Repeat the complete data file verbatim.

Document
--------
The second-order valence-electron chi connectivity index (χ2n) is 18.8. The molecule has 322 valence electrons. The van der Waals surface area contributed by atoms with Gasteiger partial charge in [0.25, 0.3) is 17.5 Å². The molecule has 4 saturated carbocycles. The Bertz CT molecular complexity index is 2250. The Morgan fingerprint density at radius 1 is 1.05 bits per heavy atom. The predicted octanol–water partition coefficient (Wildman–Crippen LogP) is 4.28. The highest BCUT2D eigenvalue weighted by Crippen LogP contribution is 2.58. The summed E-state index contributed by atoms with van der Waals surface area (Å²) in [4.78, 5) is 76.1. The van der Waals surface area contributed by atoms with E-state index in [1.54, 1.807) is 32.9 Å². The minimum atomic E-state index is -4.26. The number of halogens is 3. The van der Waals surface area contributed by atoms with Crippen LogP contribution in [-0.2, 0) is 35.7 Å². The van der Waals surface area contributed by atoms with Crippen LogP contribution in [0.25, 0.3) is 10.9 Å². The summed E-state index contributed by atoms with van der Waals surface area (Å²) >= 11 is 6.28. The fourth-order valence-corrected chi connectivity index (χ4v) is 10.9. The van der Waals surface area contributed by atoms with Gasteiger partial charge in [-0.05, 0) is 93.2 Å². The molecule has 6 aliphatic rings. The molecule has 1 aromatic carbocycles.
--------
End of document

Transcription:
The second-order valence-electron chi connectivity index (χ2n) is 18.8. The molecule has 322 valence electrons. The van der Waals surface area contributed by atoms with Gasteiger partial charge in [0.25, 0.3) is 17.5 Å². The molecule has 4 saturated carbocycles. The Bertz CT molecular complexity index is 2250. The Morgan fingerprint density at radius 1 is 1.05 bits per heavy atom. The predicted octanol–water partition coefficient (Wildman–Crippen LogP) is 4.28. The highest BCUT2D eigenvalue weighted by Crippen LogP contribution is 2.58. The summed E-state index contributed by atoms with van der Waals surface area (Å²) in [4.78, 5) is 76.1. The van der Waals surface area contributed by atoms with E-state index in [1.54, 1.807) is 32.9 Å². The minimum atomic E-state index is -4.26. The number of halogens is 3. The van der Waals surface area contributed by atoms with Crippen LogP contribution in [-0.2, 0) is 35.7 Å². The van der Waals surface area contributed by atoms with Crippen LogP contribution in [0.25, 0.3) is 10.9 Å². The summed E-state index contributed by atoms with van der Waals surface area (Å²) >= 11 is 6.28. The fourth-order valence-corrected chi connectivity index (χ4v) is 10.9. The van der Waals surface area contributed by atoms with Gasteiger partial charge in [-0.05, 0) is 93.2 Å². The molecule has 6 aliphatic rings. The molecule has 1 aromatic carbocycles.